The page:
It's been five years since Republicans felt this good.
A Washington dominated by Democrats at both ends of Pennsylvania Avenue hasn't just provided expanded health insurance for kids, hundreds of billions of taxpayer dollars to save the U.S. economy, or steps toward equitable treatment for women in the workplace. It has all also ushered in an opportunity for Republican resurgence.
It is against that backdrop that the 168 members of the Republican National Committee gather here in this luxurious beachside community for their annual winter meeting. In even-numbered years such as this one, this meeting serves as a launching pad for the leaders of the party apparatus to move into full campaign combat mode. (And, yes, it is lost on no one that Republicans are holding their meeting in Barack Obama's hometown.)
However understandably jubilant the mood may be, committee members, party strategists, and activists are keenly aware of potentially harmful divisions that exist within Republican ranks and the need to put a few more of the building blocks in place (recruitment, fundraising, policy proposals) to get the GOP house in order and primed to seize the opportunity the 2010 political environment provides.
One intra-party rift has been on prominent display here as RNC members deal with the age-old tension for any party seeking to expand its electoral reach without compromising its principles.
A proposed resolution from a group of conservative members of the committee which would have required any RNC-endorsed and financially supported candidates to agree with at least eight out of 10 specific policy positions was never formally introduced after RNC Chairman Michael Steele made clear he did not want it to pass.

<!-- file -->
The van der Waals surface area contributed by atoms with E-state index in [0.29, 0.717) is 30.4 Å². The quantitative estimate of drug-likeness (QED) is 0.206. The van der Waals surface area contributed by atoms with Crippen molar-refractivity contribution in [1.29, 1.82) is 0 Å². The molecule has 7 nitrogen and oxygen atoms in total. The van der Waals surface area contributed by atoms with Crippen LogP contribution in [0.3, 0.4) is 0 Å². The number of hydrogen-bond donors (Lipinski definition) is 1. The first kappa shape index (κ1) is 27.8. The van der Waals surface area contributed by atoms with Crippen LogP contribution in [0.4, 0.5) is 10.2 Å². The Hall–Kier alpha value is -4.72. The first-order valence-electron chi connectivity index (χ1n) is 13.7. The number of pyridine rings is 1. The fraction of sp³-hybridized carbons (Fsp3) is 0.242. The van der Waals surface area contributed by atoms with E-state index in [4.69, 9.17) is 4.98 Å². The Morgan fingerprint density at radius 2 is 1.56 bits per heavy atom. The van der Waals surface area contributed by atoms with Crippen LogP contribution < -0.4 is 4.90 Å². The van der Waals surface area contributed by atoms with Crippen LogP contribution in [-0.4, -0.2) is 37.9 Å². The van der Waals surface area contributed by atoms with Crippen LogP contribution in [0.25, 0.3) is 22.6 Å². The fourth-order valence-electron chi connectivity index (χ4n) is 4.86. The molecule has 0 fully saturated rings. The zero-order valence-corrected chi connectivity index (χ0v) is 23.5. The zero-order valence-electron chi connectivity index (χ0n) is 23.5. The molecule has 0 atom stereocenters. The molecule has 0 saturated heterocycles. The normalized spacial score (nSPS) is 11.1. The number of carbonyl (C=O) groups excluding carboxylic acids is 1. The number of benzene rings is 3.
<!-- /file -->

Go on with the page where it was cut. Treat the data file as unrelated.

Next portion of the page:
Steele was outspoken in his opposition to applying such litmus tests to candidates. He cited Sen.-elect Scott Brown's recent victory in Massachusetts as a key example of the need for Republican candidates to have the flexibility to take policy positions in line with the constituents they seek to serve and those are likely to vary from region to region.
James Bopp, Jr., a national committeeman from Indiana and author of the so-called "purity resolution," claims to have inspected Brown's voting record and issue positions and believes he would have been in accordance with at least eight of the planks, on issues from immigration and health care to gay marriage and abortion.
Bopp proposed a watered-down alternative resolution aimed at forging greater consensus among committee members. In his "accountability resolution" the RNC Chairman is "empowered to take into account a candidates' faithfulness to the Republican Party's conservative principles and public policies" before providing financial support or an endorsement for that candidate. The resolution goes on to require any candidate who endorses a Democrat in the current election cycle or a Democratic presidential candidate in the next presidential cycle to refund any contributions or coordinated expenditures to the RNC.
The "accountability resolution" was also not formally introduced in the resolutions committee.